This is the Moscato Bianco grape, one of most widely-cultivated varieties in Italy and across Puglia as well, where it boasts a very ancient history that is identified primarily--but not only--with the commune of Trani, in the province of Bari, where it is known by its synonym Moscato Reale. The grape here was so highly prized by 13th-century Venetian merchants that they signed an agreement with the Conte di Trani, Roberto d’Anjou, who agreed to put limitations on exports of it to ports not under control of Venice.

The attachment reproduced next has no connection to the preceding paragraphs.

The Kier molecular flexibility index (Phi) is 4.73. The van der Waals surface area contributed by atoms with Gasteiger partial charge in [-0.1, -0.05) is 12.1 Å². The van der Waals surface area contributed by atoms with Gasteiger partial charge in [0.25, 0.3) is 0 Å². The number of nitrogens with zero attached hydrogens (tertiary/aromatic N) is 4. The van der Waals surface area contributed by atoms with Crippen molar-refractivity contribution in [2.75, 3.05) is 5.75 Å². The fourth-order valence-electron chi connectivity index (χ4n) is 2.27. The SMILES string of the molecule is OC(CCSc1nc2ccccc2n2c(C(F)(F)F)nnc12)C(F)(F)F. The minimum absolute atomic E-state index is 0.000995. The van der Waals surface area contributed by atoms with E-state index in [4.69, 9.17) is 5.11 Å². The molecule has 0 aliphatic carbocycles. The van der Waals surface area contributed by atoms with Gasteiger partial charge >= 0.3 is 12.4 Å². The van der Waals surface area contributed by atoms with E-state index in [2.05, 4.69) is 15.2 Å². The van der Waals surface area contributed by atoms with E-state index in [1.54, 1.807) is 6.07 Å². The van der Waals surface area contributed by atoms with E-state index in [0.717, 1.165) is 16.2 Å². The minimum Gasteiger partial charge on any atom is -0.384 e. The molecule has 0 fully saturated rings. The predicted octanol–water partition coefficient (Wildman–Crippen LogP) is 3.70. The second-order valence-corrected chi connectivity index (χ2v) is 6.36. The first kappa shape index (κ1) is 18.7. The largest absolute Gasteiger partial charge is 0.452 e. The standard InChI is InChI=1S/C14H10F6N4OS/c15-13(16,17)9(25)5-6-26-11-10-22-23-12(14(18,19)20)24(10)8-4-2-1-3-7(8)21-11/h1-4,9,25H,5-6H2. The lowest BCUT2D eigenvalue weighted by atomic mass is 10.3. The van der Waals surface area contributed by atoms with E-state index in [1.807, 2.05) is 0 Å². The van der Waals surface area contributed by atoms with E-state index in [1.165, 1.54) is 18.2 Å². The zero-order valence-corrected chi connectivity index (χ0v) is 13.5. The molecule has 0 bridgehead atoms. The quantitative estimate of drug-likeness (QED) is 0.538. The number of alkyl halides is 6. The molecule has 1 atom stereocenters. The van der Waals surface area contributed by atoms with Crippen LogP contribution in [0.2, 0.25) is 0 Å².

Later, in 1792, Vincenzo Corrado, one the Kingdom of Naples’ most outstanding culinary experts, sang the praises of this Puglia grape. Moscato Reale has a cylindrical-pyramidal cluster that can be compact, loose or semi-loose, and usually winged; the thin-skinned berry appears a greenish-yellow that turns golden with its exposure to the sun. The most widespread versions of the grape are certainly the sweeter biotypes, and among them the most celebrated, whose history is noted above, is that linked with the Moscato di Trani DOP.